But CC2C as a package deal comes with a lot of advantages. First, it stars one of Bollywood’s leading actors—Akshay Kumar, who at age of 42 is at the top of his game. As an action hero and now also a comic actor, Kumar is hugely popular among middle- and working-class Indians and other South Asians—at home and abroad. Last year his film Singh Is Kinng, in which he plays a Sikh character, was a big draw among Sikhs in Canada, the U.K. and the U.S. India is often at odds with its neighbor Pakistan. But Singh Is Kinng was also a hit in Pakistan, and helped revive that country’s nearly dying movie theatre business.

CC2C is a semi-autobiographical story in which Kumar plays the role of a cook in Chandni Chowk, a neighborhood in Old Delhi, who travels to China under the belief that he was a Chinese warrior in his previous life. Before becoming a Bollywood star, Kumar worked as a waiter and a cook in Bangkok.

Kumar is trained in martial arts—a skill he also uses in CC2C. It is a classic underdog story, and Kumar’s screen presence makes him a very likeable character. He has perfect comic timing and often takes inspiration from Warner Bros.’ animated characters.

“I worked very hard in this film,” Kumar attests, sounding very earnest. “It took me a year to make this film. This man [Advani] took me to the Great Wall of China in cold weather and made me build my abs and do stunts.”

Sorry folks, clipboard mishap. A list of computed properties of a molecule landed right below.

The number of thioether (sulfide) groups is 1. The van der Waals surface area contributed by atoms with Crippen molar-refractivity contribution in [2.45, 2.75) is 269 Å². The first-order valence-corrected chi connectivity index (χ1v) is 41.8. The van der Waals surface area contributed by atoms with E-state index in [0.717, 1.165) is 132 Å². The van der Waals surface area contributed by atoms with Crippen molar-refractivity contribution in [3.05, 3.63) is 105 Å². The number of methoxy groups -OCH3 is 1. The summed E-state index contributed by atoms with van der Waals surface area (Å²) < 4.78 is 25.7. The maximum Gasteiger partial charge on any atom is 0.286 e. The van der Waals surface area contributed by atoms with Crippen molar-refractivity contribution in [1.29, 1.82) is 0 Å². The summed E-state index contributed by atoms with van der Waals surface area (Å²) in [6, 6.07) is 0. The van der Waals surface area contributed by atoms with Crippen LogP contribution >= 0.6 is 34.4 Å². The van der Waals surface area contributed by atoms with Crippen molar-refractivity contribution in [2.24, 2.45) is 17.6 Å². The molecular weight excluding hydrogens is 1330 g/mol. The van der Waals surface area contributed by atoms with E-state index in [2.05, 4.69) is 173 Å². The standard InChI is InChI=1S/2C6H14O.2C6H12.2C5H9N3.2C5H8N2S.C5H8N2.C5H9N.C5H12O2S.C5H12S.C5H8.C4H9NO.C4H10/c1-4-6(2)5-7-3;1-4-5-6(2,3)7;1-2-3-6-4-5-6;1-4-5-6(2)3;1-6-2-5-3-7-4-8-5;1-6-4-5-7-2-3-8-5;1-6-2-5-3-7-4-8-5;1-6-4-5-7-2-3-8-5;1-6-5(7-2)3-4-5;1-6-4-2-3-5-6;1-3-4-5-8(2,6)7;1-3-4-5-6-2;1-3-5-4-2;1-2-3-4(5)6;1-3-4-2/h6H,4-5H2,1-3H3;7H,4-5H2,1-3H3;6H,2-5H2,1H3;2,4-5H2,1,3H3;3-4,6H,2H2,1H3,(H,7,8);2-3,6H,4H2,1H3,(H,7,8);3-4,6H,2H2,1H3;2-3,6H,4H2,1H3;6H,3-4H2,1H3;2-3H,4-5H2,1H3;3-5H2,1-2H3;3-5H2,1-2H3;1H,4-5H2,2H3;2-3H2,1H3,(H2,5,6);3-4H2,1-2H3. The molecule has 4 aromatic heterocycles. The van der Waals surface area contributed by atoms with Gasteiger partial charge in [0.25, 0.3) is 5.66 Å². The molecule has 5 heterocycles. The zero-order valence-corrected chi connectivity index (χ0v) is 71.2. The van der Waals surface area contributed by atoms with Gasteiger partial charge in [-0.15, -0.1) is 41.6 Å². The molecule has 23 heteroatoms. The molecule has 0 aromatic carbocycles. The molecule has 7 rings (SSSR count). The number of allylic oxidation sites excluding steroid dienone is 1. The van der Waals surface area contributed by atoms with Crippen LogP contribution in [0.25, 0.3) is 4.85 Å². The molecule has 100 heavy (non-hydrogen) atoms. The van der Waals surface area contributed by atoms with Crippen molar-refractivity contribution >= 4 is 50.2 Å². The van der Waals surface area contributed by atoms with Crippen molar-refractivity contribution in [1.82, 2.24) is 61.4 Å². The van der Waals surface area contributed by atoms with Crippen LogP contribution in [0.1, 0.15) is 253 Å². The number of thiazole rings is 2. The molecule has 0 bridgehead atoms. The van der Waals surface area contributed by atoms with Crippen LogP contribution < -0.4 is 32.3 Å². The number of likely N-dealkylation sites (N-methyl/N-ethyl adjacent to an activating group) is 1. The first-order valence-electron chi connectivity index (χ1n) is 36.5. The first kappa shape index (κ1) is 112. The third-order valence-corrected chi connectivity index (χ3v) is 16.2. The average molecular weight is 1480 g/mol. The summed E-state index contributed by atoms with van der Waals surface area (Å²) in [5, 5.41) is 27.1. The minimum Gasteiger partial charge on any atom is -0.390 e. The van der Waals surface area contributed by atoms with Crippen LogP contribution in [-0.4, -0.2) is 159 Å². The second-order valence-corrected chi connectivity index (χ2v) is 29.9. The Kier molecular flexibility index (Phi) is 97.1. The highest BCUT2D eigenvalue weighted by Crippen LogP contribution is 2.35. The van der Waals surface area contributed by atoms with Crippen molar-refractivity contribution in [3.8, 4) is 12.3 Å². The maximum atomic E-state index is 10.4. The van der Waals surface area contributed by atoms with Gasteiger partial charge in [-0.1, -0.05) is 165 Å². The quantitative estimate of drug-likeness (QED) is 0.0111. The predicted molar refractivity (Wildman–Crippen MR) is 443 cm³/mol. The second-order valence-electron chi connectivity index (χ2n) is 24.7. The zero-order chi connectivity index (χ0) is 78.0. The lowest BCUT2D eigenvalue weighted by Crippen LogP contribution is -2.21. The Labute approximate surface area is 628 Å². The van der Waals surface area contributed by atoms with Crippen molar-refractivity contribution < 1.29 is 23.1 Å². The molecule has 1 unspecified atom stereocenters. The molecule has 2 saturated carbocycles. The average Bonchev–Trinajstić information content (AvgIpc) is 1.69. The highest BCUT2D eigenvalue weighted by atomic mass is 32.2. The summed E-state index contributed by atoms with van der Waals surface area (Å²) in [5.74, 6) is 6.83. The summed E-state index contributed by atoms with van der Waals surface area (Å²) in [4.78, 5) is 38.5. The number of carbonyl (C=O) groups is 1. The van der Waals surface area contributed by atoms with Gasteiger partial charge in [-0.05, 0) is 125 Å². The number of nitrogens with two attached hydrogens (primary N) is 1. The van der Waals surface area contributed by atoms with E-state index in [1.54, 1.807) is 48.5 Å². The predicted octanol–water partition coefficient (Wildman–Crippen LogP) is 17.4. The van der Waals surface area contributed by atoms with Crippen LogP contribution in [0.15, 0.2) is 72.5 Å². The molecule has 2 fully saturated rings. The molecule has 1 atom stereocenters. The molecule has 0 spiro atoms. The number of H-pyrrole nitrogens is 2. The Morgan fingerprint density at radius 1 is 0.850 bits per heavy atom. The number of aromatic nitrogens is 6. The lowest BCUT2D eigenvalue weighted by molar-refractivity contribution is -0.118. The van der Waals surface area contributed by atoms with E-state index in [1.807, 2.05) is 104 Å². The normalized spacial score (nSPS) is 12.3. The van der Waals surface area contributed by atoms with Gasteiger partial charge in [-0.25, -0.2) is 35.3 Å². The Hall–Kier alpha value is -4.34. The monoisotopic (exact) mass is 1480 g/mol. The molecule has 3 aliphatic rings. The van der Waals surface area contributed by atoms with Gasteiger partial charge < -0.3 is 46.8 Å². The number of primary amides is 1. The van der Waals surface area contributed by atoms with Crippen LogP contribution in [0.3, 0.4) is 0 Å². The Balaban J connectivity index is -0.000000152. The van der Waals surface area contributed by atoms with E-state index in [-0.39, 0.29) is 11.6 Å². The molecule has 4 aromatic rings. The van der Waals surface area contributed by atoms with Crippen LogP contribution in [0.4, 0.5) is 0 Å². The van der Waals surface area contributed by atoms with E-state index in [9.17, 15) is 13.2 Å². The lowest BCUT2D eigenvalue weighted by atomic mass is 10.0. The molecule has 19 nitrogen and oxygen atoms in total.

CC2C also stars the stunning Deepika Padukone in the double role of twin sisters separated when they were infants. A former model and relative newcomer to Bollywood film, Padukone, 22, is the daughter of India’s badminton star Prakash Padukone. She herself played badminton in school, a skill that came in handy when she spent nearly five months learning Chinese martial arts for her characters Suzy and Meow Meow.

The film also stars Chinese martial-arts actor Gordon Liu (Kill Bill: Vol. 1 and Vol. 2) as Hojo, a villain who terrorizes the residents of a small Chinese village. Kumar’s Sidhu, the lovable, bumbling character from Chandni Chowk, finds his inner strength and learns martial arts to defeat Hojo and his henchmen.

“Sidhu’s character wants a change in his life, but he wants to take a short cut and he doesn’t want to work hard,” Advani says. “But when he arrives in China, he has to face his demons. Essentially the film is about believing in yourself, and then you can achieve anything.”
And if it is a Bollywood film, it will have fantasy songs and dance sequences. In one scene, Sidhu falls asleep during his flight to China, and begins to imagine himself as the leader of a Chinese army. He breaks into the title song accompanied by a large group of Chinese extras, all dressed in ancient army uniforms, marching and rocking to the beat.

Like most Bollywood offerings, CC2C is an entertaining film with a PG-13 rating and it should appeal to all ages.

“I am really looking forward to going back to Bombay and showing it to my son,” Kumar confides, referring to his six-year-old, Aarav. “This is the kind of film that he would enjoy. I also want to show the film to my grandmother. She is eagerly waiting to see it.”